The Arthritis, Rheumatism and Aging Medical Information System (ARAMIS): Still young at 30 years

Division of Immunology & Rheumatology, School of Medicine, Stanford University, 1000 Welch Rd., Suite 203, Palo Alto, California 94304, USA.
Clinical and experimental rheumatology (Impact Factor: 2.97). 01/2005; 23(5 Suppl 39):S163-7.
Source: PubMed

ABSTRACT Chronic diseases such as atherosclerosis, arthritis, diabetes, and cancer are among major public health concerns. To understand their cumulative risk factors and antecedents, a chronic disease databank consisting of time-oriented, multidisciplinary longitudinal data, prospectively collected on consecutive patients and describing their clinical courses, provides a systematic anthology of patient reported outcome (PRO) data. ARAMIS, which began in the mid-1970s, was the first large-scale chronic disease data bank system. Outcomes data are collected using the Health Assessment Questionnaire (HAQ), a well established PRO instrument that collects patient-centered data in the areas of disability, pain and other symptoms, adverse effects of treatment, economic impact, and mortality. More than 900 peer-reviewed studies have emanated from ARAMIS since its inception. In the earlier days, and even today, ARAMIS had to invent its own tools for the study of these new sciences. ARAMIS has made dominant contributions to the understanding of PROs and to helping improve treatment and health outcomes in rheumatoid arthritis (RA), osteoarthritis (OA), scleroderma, lupus, aging, and drug side effects. It continues to traverse terrain with participation in the NIH "Roadmap" project, the Patient Reported Outcome Measurement Information System (PROMIS). PROMIS is designed to provide improved assessment of health status across all chronic illnesses as part of an improved infrastructure for clinical research. As initiator of the rich history of chronic disease data banks with "rolling" consecutive open patient cohorts, ARAMIS has enabled the study of real-world PROs in rheumatology, with a wealth of resultant improved approaches to treatment, outcome, cost effectiveness, and quality of life.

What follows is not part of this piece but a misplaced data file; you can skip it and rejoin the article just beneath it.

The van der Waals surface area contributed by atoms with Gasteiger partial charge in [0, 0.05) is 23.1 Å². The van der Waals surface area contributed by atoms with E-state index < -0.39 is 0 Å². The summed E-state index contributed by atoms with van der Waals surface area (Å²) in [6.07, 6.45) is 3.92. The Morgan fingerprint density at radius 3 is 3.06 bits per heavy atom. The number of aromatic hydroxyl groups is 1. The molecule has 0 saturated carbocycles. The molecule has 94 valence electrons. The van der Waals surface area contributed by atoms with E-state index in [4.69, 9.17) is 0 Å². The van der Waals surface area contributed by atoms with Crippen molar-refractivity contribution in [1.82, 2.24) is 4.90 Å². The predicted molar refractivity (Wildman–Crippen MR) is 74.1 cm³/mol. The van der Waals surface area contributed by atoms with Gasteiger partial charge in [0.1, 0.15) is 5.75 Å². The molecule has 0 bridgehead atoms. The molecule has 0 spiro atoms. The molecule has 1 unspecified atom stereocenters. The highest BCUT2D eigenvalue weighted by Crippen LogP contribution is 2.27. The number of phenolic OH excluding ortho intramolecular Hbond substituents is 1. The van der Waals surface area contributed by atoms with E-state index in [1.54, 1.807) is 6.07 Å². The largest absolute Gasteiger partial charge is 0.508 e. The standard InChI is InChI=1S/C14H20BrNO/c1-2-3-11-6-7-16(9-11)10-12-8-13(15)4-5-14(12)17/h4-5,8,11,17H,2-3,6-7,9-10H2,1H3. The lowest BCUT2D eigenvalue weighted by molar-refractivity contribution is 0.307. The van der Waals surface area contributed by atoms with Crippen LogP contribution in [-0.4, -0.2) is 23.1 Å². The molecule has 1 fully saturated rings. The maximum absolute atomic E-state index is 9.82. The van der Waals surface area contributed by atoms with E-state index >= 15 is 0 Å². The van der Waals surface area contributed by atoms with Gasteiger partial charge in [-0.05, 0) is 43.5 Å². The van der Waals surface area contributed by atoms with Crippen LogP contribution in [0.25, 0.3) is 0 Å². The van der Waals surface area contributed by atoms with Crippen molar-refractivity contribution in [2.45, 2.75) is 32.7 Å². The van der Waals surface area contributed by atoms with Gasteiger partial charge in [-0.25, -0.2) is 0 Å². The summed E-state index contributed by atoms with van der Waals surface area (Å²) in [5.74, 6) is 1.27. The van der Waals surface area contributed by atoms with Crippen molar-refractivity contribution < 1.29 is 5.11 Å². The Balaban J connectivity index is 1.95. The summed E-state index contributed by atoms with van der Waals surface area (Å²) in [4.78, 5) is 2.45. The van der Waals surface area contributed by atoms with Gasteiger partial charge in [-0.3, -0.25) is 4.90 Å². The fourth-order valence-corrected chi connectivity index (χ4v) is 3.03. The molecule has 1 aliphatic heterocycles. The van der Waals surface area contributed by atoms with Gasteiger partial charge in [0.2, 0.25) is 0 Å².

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Available from: James F Fries, May 28, 2015
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